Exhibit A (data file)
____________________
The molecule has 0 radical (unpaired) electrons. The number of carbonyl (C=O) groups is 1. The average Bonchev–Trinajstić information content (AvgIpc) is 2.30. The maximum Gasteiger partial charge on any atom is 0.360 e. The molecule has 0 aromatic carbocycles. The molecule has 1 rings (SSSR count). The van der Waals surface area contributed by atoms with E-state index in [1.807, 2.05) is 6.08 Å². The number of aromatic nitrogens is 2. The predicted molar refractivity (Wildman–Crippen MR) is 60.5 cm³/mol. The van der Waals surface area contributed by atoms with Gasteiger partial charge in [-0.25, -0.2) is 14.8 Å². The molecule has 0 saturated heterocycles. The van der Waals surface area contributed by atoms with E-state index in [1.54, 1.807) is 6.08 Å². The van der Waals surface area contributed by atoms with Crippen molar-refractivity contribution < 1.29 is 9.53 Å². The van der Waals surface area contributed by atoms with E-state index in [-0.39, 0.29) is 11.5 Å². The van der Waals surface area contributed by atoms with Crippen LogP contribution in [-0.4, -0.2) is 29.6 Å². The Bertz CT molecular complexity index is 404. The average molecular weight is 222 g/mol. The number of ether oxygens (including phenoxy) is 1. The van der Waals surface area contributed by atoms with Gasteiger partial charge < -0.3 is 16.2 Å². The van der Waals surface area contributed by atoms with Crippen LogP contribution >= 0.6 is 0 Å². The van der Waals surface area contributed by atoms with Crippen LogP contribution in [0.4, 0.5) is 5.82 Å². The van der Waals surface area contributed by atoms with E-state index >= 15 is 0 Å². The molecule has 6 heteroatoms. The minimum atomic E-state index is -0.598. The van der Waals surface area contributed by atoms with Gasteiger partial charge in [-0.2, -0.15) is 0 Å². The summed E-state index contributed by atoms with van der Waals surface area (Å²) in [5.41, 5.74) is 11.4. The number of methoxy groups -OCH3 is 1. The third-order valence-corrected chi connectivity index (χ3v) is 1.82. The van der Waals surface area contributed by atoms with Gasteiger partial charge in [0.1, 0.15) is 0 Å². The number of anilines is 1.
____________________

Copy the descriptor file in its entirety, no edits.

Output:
The molecule has 0 radical (unpaired) electrons. The number of carbonyl (C=O) groups is 1. The average Bonchev–Trinajstić information content (AvgIpc) is 2.30. The maximum Gasteiger partial charge on any atom is 0.360 e. The molecule has 0 aromatic carbocycles. The molecule has 1 rings (SSSR count). The van der Waals surface area contributed by atoms with E-state index in [1.807, 2.05) is 6.08 Å². The number of aromatic nitrogens is 2. The predicted molar refractivity (Wildman–Crippen MR) is 60.5 cm³/mol. The van der Waals surface area contributed by atoms with Gasteiger partial charge in [-0.25, -0.2) is 14.8 Å². The molecule has 0 saturated heterocycles. The van der Waals surface area contributed by atoms with E-state index in [1.54, 1.807) is 6.08 Å². The van der Waals surface area contributed by atoms with Crippen molar-refractivity contribution < 1.29 is 9.53 Å². The van der Waals surface area contributed by atoms with E-state index in [-0.39, 0.29) is 11.5 Å². The van der Waals surface area contributed by atoms with Crippen LogP contribution in [-0.4, -0.2) is 29.6 Å². The Bertz CT molecular complexity index is 404. The average molecular weight is 222 g/mol. The number of ether oxygens (including phenoxy) is 1. The van der Waals surface area contributed by atoms with Gasteiger partial charge < -0.3 is 16.2 Å². The van der Waals surface area contributed by atoms with Crippen LogP contribution >= 0.6 is 0 Å². The van der Waals surface area contributed by atoms with Crippen LogP contribution in [0.4, 0.5) is 5.82 Å². The van der Waals surface area contributed by atoms with E-state index >= 15 is 0 Å². The molecule has 6 heteroatoms. The minimum atomic E-state index is -0.598. The van der Waals surface area contributed by atoms with Gasteiger partial charge in [-0.2, -0.15) is 0 Å². The summed E-state index contributed by atoms with van der Waals surface area (Å²) in [5.41, 5.74) is 11.4. The number of methoxy groups -OCH3 is 1. The third-order valence-corrected chi connectivity index (χ3v) is 1.82. The van der Waals surface area contributed by atoms with Gasteiger partial charge in [0.1, 0.15) is 0 Å². The number of anilines is 1.